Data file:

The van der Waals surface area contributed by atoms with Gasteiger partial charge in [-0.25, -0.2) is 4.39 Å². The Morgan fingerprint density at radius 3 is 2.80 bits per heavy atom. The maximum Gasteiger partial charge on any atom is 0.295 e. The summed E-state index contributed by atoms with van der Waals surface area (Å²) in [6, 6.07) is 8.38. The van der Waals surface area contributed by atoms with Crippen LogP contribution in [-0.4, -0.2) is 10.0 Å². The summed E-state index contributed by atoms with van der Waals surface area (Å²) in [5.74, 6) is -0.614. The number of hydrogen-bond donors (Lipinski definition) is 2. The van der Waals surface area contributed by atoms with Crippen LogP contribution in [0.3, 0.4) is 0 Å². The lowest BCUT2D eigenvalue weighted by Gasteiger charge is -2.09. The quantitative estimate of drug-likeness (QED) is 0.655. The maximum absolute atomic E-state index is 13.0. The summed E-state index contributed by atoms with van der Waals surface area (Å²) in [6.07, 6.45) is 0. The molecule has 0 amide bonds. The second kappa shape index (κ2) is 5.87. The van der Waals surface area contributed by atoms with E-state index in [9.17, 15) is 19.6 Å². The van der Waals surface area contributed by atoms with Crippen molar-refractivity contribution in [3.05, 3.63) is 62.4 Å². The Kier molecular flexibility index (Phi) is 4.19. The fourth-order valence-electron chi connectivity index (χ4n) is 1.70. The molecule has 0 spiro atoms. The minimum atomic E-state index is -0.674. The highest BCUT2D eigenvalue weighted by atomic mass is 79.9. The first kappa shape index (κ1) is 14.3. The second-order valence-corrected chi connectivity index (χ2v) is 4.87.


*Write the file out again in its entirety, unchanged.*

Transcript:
The van der Waals surface area contributed by atoms with Gasteiger partial charge in [-0.25, -0.2) is 4.39 Å². The Morgan fingerprint density at radius 3 is 2.80 bits per heavy atom. The maximum Gasteiger partial charge on any atom is 0.295 e. The summed E-state index contributed by atoms with van der Waals surface area (Å²) in [6, 6.07) is 8.38. The van der Waals surface area contributed by atoms with Crippen LogP contribution in [-0.4, -0.2) is 10.0 Å². The summed E-state index contributed by atoms with van der Waals surface area (Å²) in [5.74, 6) is -0.614. The number of hydrogen-bond donors (Lipinski definition) is 2. The van der Waals surface area contributed by atoms with Crippen LogP contribution in [0.3, 0.4) is 0 Å². The lowest BCUT2D eigenvalue weighted by Gasteiger charge is -2.09. The quantitative estimate of drug-likeness (QED) is 0.655. The maximum absolute atomic E-state index is 13.0. The summed E-state index contributed by atoms with van der Waals surface area (Å²) in [6.07, 6.45) is 0. The molecule has 0 amide bonds. The second kappa shape index (κ2) is 5.87. The van der Waals surface area contributed by atoms with E-state index in [9.17, 15) is 19.6 Å². The van der Waals surface area contributed by atoms with Crippen molar-refractivity contribution in [3.05, 3.63) is 62.4 Å². The Kier molecular flexibility index (Phi) is 4.19. The fourth-order valence-electron chi connectivity index (χ4n) is 1.70. The molecule has 0 spiro atoms. The minimum atomic E-state index is -0.674. The highest BCUT2D eigenvalue weighted by atomic mass is 79.9. The first kappa shape index (κ1) is 14.3. The second-order valence-corrected chi connectivity index (χ2v) is 4.87.